Take "heart" Garry
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Pavilion patterning is relevant to Strm's article:

Diamonds with sub-par hearts may still have visible arrows, but good pavilion patterning sharpens the effect Strm wrote about. The entire effect is a result of the contrast quality of a diamond's brilliance. In diffuse light it is the diamond's reaction to obscuration in its panorama of illumination (most often the viewer him/herself). When the hearts patterning is true every pavilion facet is locked in alignment with its opposite. Logically, the resulting arrows will appear with great crispness. Moreso than in a stone where the pavilion patterning is 'out.'

View well-patterned H&A diamonds in the "Show Me The Ring" folder and you will abundant evidence of this. Though not often photographed, precisely aligned pavilion facets and good contrast make the arrows effect more apparent in low light.

Contrast brilliance also influences the "snappy" quality in a diamond's scintillation. As mentioned in other recent conversations (like this thread) some cutters' experimentation with minor facet construction within proven sets of major proportions has resulted in notable differences in the character of diamond beauty - including this aspect of contrast.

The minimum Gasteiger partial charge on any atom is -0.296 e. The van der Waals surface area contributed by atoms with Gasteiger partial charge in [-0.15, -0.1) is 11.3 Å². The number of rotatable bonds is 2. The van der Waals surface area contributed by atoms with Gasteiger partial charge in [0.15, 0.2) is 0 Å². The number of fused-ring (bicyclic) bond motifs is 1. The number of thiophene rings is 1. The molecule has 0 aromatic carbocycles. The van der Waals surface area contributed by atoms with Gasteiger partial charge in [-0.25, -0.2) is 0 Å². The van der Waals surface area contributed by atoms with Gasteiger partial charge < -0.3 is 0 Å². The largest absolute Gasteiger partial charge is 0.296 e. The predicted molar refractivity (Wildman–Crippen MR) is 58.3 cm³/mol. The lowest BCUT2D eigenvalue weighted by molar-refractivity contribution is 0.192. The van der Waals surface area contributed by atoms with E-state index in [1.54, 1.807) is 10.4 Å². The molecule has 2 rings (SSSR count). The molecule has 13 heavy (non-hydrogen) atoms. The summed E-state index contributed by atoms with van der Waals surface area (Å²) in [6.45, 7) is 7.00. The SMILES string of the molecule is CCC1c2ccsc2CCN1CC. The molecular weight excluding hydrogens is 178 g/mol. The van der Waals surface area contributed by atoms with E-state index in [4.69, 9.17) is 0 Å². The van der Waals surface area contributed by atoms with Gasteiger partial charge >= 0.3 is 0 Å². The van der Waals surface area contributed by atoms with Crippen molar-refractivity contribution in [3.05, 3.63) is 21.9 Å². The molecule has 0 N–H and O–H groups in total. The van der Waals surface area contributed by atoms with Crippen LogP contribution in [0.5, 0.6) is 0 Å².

strmrdr

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Garry, interesting points.

Lets take the easy one first:
"H&A''s (in my opinion) is a guarantee of good optical symmetry, but not a guarantee of great light return (and vice a versa)."

agree

"a non-H&A diamond can be just as bright under direct lighting as some H&A diamonds." from my article.

This one is a little harder:
"Many diamonds with good ideal-scope images and great stars in a H&A''s viewer, but have poor hearts. To see the arrows the stone need not be a HEARTS and arrows diamond."

Keep in mind that I said right near the beginning:
"H&A diamonds bring another aspect to the game:"

Again I have to agree but you are much more likely to find a strong arrow pattern in a H&A diamond.
My goal was to point out something that a h&a diamond brings with it that not all diamonds have.
There are other patterns out there a friends wife has a diamond that under indirect light looks like a wagon wheel with 8 narrow spokes, a hub and a rim.
Then we get into the ultimate diamond for those with a strong attraction to symmetrical shapes a well cut asscher :}
That other cuts may display nice patterns is really irrelevant to my article.
 

Garry H (Cut Nut)

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Dear Sir John,

I am afraid I am heartless and uncouth.

A photograph is taken with a dark perfect circular camera lens and so produces a perfect clycloptic effect.
Heads are not obsucuring a perfect circle or light, and our eyes are not magnifying the way a camera is.

I think your arguement is piffle Sir John. (cute word - been wanting to
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use it for ages)
 

Garry H (Cut Nut)